Depending on the author of the merge commits, it may be possible to avoid this issue by using the ignore_commits_by option in combination with the commit-current-user-check pre-receive hook.

Deployment

policy-bot is easy to deploy in your own environment as it has no dependencies other than GitHub. It is also safe to run multiple instances of the server, making it a good fit for container schedulers like Nomad or Kubernetes.

We provide both a Docker container and a binary distribution of the server:

A sample configuration file is provided at config/policy-bot.example.yml. Certain values may also be set by environment variables; these are noted in the comments in the sample configuration file.

GitHub App Configuration

To configure policy-bot as a GitHub App, set these options in GitHub:

  • Under Identifying and authorizing users
    • Set User authorization callback URL to http(s)://<your-policy-bot-domain>/api/github/auth
    • Uncheck Request user authorization (OAuth) during installation
  • Under Webhook
    • Set Webhook URL to http(s)://<your-policy-bot-domain>/api/github/hook
    • Set Webhook secret: A random string that matches the value of the github.app.webhook_secret property in the server configuration

The app requires these permissions:

Permission Access Reason
Repository contents Read-only Read configuration and commit metadata
Checks Read-only Read check run results
Repository administration Read-only Read admin team(s) membership
Issues Read-only Read pull request comments
Repository metadata Read-only Basic repository data
Pull requests Read & write Receive pull request events, read metadata. Assign reviewers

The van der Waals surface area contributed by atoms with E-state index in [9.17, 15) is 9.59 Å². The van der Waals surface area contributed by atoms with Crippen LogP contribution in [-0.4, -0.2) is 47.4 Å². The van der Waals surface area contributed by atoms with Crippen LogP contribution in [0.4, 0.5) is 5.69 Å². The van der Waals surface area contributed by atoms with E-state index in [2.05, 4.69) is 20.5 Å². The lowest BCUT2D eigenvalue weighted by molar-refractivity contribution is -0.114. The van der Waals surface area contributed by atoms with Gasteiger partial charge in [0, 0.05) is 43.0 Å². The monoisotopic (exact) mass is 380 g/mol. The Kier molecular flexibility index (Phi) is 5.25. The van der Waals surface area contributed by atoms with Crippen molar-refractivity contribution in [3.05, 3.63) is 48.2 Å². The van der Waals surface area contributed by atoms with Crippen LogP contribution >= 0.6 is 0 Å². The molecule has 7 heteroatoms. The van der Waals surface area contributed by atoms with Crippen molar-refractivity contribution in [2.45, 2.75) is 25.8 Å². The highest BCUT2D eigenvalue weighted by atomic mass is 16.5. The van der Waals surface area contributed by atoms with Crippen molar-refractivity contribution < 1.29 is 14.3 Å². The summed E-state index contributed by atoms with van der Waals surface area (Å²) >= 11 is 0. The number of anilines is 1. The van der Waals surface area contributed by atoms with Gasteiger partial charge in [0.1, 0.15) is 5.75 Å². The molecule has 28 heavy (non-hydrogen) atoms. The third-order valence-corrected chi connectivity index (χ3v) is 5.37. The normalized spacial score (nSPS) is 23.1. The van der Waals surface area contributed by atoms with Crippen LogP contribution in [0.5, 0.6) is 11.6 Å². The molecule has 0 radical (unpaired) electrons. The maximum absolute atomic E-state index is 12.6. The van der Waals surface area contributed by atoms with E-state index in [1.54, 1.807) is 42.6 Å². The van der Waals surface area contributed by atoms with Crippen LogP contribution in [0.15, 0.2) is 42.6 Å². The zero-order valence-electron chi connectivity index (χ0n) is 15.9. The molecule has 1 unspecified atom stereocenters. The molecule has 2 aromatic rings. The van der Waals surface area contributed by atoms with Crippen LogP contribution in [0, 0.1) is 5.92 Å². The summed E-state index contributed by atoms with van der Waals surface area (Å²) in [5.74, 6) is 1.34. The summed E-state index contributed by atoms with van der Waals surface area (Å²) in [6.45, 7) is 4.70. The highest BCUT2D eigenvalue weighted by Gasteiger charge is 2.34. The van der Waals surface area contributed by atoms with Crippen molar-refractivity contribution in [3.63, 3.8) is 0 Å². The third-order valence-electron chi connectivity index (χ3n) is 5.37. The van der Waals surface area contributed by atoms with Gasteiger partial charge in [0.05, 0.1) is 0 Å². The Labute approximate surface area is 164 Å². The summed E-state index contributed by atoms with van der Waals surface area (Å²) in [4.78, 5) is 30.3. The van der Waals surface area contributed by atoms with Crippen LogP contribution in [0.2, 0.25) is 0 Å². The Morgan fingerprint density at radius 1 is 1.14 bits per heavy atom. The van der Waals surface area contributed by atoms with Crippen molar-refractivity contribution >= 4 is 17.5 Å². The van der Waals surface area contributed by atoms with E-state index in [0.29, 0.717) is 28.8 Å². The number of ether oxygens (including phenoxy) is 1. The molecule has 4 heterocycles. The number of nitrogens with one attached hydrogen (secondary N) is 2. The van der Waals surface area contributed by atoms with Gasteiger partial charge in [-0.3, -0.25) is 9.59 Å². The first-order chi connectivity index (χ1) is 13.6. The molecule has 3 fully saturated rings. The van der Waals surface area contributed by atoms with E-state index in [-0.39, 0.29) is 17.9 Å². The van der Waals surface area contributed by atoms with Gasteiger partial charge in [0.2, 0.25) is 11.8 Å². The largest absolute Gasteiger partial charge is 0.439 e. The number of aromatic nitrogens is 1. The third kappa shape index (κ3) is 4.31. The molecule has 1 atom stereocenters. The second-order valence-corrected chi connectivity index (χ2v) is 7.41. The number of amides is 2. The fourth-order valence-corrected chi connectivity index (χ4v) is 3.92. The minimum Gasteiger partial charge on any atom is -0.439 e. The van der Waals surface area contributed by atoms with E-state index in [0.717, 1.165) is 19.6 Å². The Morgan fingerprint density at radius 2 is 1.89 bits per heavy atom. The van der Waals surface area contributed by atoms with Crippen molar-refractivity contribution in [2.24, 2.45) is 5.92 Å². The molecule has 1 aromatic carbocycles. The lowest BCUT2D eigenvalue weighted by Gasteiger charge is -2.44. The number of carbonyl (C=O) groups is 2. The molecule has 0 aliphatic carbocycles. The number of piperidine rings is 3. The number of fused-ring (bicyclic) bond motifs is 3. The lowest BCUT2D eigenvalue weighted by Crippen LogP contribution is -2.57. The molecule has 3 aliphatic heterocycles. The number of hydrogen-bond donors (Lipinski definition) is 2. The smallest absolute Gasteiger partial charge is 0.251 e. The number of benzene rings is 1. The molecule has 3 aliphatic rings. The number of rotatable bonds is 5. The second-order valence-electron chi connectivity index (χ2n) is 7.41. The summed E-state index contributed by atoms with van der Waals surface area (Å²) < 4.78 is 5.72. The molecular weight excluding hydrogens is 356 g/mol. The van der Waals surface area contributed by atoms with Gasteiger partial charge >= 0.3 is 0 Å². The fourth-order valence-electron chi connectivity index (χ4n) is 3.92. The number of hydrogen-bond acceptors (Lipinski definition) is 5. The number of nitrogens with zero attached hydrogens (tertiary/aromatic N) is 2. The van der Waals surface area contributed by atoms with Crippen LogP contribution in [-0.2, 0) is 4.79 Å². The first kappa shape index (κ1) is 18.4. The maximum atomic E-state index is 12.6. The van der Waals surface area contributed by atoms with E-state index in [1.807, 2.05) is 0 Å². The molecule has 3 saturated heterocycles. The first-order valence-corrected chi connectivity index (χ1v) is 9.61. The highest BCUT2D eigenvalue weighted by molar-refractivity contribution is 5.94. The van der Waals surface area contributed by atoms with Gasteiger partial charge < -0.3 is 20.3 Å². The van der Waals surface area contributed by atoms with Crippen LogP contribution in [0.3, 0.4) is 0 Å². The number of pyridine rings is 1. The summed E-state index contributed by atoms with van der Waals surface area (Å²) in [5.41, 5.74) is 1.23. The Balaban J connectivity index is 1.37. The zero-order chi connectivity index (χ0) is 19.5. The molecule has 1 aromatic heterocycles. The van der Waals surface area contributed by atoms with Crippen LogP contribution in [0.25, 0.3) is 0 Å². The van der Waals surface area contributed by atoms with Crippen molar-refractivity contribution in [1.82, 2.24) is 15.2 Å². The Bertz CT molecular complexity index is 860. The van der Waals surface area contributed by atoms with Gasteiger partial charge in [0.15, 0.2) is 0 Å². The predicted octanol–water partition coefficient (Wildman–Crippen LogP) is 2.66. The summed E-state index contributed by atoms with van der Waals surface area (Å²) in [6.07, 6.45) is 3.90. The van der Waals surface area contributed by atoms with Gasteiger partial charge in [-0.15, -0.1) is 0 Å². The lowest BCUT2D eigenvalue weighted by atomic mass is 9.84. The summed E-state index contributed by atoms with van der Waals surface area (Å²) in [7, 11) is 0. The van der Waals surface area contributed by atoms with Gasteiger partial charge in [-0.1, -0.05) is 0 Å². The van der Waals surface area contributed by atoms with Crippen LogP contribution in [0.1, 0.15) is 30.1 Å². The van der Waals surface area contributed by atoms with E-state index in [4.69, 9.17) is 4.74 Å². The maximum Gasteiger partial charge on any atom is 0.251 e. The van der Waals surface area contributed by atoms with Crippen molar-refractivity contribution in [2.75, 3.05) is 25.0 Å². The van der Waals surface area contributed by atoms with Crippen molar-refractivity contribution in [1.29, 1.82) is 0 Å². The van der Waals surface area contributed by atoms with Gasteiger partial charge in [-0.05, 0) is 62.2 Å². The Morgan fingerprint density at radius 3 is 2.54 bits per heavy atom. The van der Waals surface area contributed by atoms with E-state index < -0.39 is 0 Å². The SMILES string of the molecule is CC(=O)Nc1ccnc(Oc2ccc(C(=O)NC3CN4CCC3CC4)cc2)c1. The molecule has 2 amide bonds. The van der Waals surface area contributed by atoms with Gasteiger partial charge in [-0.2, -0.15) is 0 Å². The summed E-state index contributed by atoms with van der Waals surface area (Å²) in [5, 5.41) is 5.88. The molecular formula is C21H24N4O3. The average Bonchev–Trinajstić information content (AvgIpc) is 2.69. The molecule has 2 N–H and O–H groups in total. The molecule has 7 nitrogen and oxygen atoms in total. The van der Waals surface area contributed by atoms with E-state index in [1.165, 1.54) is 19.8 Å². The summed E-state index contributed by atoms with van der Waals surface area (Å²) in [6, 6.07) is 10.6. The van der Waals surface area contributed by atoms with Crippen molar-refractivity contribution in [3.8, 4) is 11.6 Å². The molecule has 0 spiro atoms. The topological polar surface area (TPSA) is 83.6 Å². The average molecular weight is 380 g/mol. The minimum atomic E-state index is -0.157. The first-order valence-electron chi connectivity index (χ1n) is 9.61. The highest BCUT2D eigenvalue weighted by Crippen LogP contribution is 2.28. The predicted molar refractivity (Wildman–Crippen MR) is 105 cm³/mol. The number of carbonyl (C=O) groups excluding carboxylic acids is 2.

Commit status Read & write Post commit statuses
Organization members Read-only Determine organization and team membership

The app should be subscribed to these events:

  • Check run
  • Issue comment
  • Pull request
  • Pull request review
  • Status

There is a logo.png provided if you'd like to use it as the GitHub application logo. The background color is #4d4d4d.

After creating the app, update the server configuration file with the following generated values:

  • App ID (github.app.integration_id)
  • Client ID (github.oauth.client_id)
  • Client secret (github.oauth.client_secret)
  • Private key (github.app.private_key)

Operations

policy-bot uses go-baseapp and go-githubapp, both of which emit standard metrics and structured log keys. Please see those projects for details.

Development

To develop policy-bot, you will need a Go installation. If you want to build the UI, you'll also need NodeJS and Yarn.

Run style checks and tests

./godelw verify

Running the server locally

# copy and edit the server config
cp config/policy-bot.example.yml config/policy-bot.yml

./godelw run policy-bot server
  • config/policy-bot.yml is used as the default configuration file
  • The server is available at http://localhost:8080/

Installing UI dependencies and building assets

# install dependencies
yarn install

# build CSS and JS assets
yarn run build
  • This generates a combined stylesheet with policy-bot styles and Tailwind core styles. It also copies JS files and other assets into the correct locations.

  • To use the local asset files with a local server, add or uncomment the following in the server configuration file:

    files:
      static: build/static
      templates: server/templates
    

Running the server via docker

# copy and edit the server config
cp config/policy-bot.example.yml config/policy-bot.yml

# build the docker image
./godelw docker build --verbose

docker run --rm -v "$(pwd)/config:/secrets/" -p 8080:8080 palantirtechnologies/policy-bot:latest
  • This will mount the path relative path config/ which should contain the modified config file policy-bot.yml
  • The server is available at http://localhost:8080/

Example Policy Files

Example policy files can be found in config/policy-examples

Contributing

Contributions and issues are welcome. For new features or large contributions, we prefer discussing the proposed change on a GitHub issue prior to a PR.

License

This library is made available under the Apache 2.0 License.

Open Source Agenda is not affiliated with "Policy Bot" Project. README Source: palantir/policy-bot